Saturday, February 10, 2007


I've always wanted to visit Hawaii, but it was always too far away. I'm living in the Seattle area now, so it isn't that far away. I no longer have much of an excuse not to go. Well, I do have my budget and a desire to catch up on my retirement savings, but otherwise Hawaii is a very tempting target. Hmmm... maybe I should consider Hawaii as a retirement destination, something to check into. Kill two birds with one stone.

In truth, I know very little about Hawaii. Sure, we've all seen the pictures of beaches, surfing, greenery, mountains, mist, and volcanos. I do have to admit that a lot of my "knowledge" about Hawaii comes from watching Hawaii Five-O when I was a kid. I'll have to do some web surfing to get a more realistic view of exactly what I would want to do in Hawaii.

I have no idea what the airfare and hotel and local travel cost would be. In particular, the cost of travel between the islands and what the costs on the various islands are. Getting prices for the individual items should be easy enough on the Internet, but figuring out what all the different items are might be more problematic. Which islands are a must, and which can or should be skipped. The cost will depend on the length of stay. Is a three or four day "weekend" trip worth it? A week? Ten days? Or, is anything less that two weeks a waste of money?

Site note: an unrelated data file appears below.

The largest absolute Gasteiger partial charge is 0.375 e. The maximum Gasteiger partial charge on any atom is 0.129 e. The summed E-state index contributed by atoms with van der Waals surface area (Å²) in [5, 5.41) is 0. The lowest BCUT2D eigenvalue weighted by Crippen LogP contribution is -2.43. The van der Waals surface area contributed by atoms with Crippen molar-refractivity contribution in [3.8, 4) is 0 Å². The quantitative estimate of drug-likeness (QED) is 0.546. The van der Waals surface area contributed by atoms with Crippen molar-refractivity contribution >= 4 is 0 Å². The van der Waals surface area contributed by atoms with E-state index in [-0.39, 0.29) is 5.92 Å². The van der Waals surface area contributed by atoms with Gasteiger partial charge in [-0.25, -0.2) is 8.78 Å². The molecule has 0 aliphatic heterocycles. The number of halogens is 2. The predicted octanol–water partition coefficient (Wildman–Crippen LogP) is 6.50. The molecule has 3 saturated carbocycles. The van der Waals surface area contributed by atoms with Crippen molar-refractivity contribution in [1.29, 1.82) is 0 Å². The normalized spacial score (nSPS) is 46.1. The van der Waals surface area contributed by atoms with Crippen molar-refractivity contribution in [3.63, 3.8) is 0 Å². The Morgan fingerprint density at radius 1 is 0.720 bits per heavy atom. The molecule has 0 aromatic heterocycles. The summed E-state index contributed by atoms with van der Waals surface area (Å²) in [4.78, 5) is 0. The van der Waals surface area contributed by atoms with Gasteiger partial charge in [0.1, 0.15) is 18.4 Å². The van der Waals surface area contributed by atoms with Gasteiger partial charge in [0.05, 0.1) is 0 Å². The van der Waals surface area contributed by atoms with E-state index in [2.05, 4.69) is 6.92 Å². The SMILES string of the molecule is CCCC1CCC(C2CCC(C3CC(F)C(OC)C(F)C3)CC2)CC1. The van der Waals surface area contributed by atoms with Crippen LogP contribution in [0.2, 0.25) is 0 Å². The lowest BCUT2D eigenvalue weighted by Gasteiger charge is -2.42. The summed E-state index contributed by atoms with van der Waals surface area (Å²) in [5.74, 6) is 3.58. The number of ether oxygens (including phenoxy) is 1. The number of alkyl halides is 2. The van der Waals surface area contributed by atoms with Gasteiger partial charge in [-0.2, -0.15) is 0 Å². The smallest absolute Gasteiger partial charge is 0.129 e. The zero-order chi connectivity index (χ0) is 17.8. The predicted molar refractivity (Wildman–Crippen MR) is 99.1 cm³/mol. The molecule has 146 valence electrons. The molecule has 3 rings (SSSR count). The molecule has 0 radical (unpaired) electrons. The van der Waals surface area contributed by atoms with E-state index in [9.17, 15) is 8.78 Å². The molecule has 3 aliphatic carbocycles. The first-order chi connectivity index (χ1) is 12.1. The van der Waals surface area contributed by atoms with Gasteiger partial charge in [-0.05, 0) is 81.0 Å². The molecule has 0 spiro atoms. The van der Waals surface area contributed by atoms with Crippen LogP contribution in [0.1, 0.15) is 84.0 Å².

In truth, I have no idea why I would want to go to Hawaii, other than the fact that it seems like an interesting place.

I'm not the type to lie on the beach. I do like nice restaurants and would love to eat all the local fish, but we get a lot of those fish everywhere in the U.S. anyway.

Actually, I do have one specific reason I'd like to go to Hawaii: to see an active volcano.

In any case, maybe a visit to Hawaii would simply be an essential mini-adventure so that I would have some stories to tell, and I would never again have to say "I've never been to Hawaii."

BTW, I have been to Alaska, in the middle of the winter, and even flew up to see Mt. McKinley, but that's another story.

-- Jack Krupansky


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